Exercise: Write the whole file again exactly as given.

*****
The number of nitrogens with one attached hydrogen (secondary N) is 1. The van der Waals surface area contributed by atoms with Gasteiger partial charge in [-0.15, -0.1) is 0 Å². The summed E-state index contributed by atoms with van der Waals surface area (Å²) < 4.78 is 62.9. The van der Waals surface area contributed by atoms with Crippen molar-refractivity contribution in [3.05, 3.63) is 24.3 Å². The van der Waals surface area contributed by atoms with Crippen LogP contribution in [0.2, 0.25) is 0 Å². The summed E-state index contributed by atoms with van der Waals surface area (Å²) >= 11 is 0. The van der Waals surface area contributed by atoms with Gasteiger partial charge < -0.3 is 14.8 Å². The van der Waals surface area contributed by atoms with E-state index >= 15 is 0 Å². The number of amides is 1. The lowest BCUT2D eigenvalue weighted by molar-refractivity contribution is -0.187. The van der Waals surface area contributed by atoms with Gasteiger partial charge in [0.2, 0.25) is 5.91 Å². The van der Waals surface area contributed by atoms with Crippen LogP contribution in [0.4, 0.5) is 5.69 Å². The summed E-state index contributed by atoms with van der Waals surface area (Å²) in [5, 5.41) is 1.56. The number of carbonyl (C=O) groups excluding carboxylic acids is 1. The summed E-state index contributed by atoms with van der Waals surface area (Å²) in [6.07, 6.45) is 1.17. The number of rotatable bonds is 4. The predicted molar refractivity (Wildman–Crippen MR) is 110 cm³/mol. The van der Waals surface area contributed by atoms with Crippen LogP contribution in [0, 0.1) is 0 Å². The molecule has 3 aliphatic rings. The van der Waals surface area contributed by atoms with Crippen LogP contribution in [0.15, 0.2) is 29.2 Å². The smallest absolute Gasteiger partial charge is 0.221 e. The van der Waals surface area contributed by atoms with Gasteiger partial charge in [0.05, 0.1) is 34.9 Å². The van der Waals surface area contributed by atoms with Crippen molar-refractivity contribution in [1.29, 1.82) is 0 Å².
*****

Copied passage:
The number of nitrogens with one attached hydrogen (secondary N) is 1. The van der Waals surface area contributed by atoms with Gasteiger partial charge in [-0.15, -0.1) is 0 Å². The summed E-state index contributed by atoms with van der Waals surface area (Å²) < 4.78 is 62.9. The van der Waals surface area contributed by atoms with Crippen molar-refractivity contribution in [3.05, 3.63) is 24.3 Å². The van der Waals surface area contributed by atoms with Crippen LogP contribution in [0.2, 0.25) is 0 Å². The summed E-state index contributed by atoms with van der Waals surface area (Å²) >= 11 is 0. The van der Waals surface area contributed by atoms with Gasteiger partial charge < -0.3 is 14.8 Å². The van der Waals surface area contributed by atoms with E-state index >= 15 is 0 Å². The number of amides is 1. The lowest BCUT2D eigenvalue weighted by molar-refractivity contribution is -0.187. The van der Waals surface area contributed by atoms with Gasteiger partial charge in [0.2, 0.25) is 5.91 Å². The van der Waals surface area contributed by atoms with Crippen LogP contribution in [0.4, 0.5) is 5.69 Å². The summed E-state index contributed by atoms with van der Waals surface area (Å²) in [5, 5.41) is 1.56. The number of carbonyl (C=O) groups excluding carboxylic acids is 1. The summed E-state index contributed by atoms with van der Waals surface area (Å²) in [6.07, 6.45) is 1.17. The number of rotatable bonds is 4. The predicted molar refractivity (Wildman–Crippen MR) is 110 cm³/mol. The van der Waals surface area contributed by atoms with Crippen LogP contribution in [0, 0.1) is 0 Å². The molecule has 3 aliphatic rings. The van der Waals surface area contributed by atoms with Crippen LogP contribution in [0.15, 0.2) is 29.2 Å². The smallest absolute Gasteiger partial charge is 0.221 e. The van der Waals surface area contributed by atoms with Gasteiger partial charge in [0.05, 0.1) is 34.9 Å². The van der Waals surface area contributed by atoms with Crippen molar-refractivity contribution in [1.29, 1.82) is 0 Å².